As CNET’s Declan McCullough points out, that opens the doors to sharing all kinds of information – user names and passwords, account histories, the contents of email messages, and the like – that are currently prohibited by wiretap and other laws.

By including the word "notwithstanding… [CISPA] would trump wiretap laws, Web companies' privacy policies, gun laws, educational record laws, census data, medical records, and other statutes that protect information, warns the ACLU's Richardson.

There’s a third really big difference between CISPA and those other bits of legislation: PIPA/SOPA were opposed by the leading companies of the Internet age – Google, Facebook, Microsoft, etc. CISPA is not. In fact, that bill boasts some 800 corporate sponsors, if you count all the members of trade groups like the CTIA and The Business Roundtable separately.

So you’re not going to see partial blackouts of Google or Wikipedia this time around. We’re on our own in this fight.

Facebook published a letter defending its CISPA support in February, and doubled down on it last week in a blog post by VP Joel Kaplan. The salient bit:

… we recognize that a number of privacy and civil liberties groups have raised concerns about the bill – in particular about provisions that enable private companies to voluntarily share cyber threat data with the government. The concern is that companies will share sensitive personal information with the government in the name of protecting cybersecurity. Facebook has no intention of doing this and it is unrelated to the things we liked about HR 3523 in the first place -- the additional information it would provide us about specific cyber threats to our systems and users. [emphasis in original]

Let me translate: Yes, CISPA may suck but it does things we want, so we’re behind it. And besides, you can trust us, can’t you?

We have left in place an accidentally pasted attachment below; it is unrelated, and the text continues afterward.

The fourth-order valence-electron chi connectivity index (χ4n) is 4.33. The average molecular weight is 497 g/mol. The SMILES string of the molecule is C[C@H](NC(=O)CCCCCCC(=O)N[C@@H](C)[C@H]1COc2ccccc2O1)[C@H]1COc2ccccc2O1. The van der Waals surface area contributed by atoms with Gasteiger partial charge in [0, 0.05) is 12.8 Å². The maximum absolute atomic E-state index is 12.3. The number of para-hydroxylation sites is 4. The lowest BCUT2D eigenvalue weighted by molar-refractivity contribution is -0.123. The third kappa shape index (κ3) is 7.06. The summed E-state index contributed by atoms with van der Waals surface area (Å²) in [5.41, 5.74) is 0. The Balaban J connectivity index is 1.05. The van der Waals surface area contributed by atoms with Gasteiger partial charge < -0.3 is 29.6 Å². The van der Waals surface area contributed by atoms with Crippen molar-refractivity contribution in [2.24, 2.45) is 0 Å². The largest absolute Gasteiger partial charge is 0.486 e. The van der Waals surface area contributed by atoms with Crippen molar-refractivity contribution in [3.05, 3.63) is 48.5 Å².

The notion that our only protection against rampant cyberspying is to trust Facebook not to share our personal information with the Feds should be enough to convince you just how truly sucky CISPA is.

Just to be clear: Sharing information about legitimate cyber threats is a good idea. Using cyber threats to give a blank check to corporations so they can bypass our Constitutional rights? Not a good idea.

What can you do about it? Educate your local Congressional representatives about the Internet. Sign online petitions (like the ones here and here). Tweet your concerns. Tell Facebook’s Kaplan to take that blog post and stuff it where the CISPA doesn’t shine. Bang on pots and pans. Complain, loudly and incessantly. 

In short, Occupy the Internet.

And hope somebody in DC comes to what few senses they have remaining and amends this bill into something we all can live with or dumps it entirely. Before it’s too late.

Got a question about social media? TY4NS blogger Dan Tynan may have the answer (and if not, he’ll make something up). Visit his snarky, occasionally NSFW blog eSarcasm or follow him on Twitter: @tynanon tech. For the latest IT news, analysis and how-to’s, follow ITworld on Twitter and Facebook.

This story, "Hidden Dangers of CISPA" was originally published by ITworld.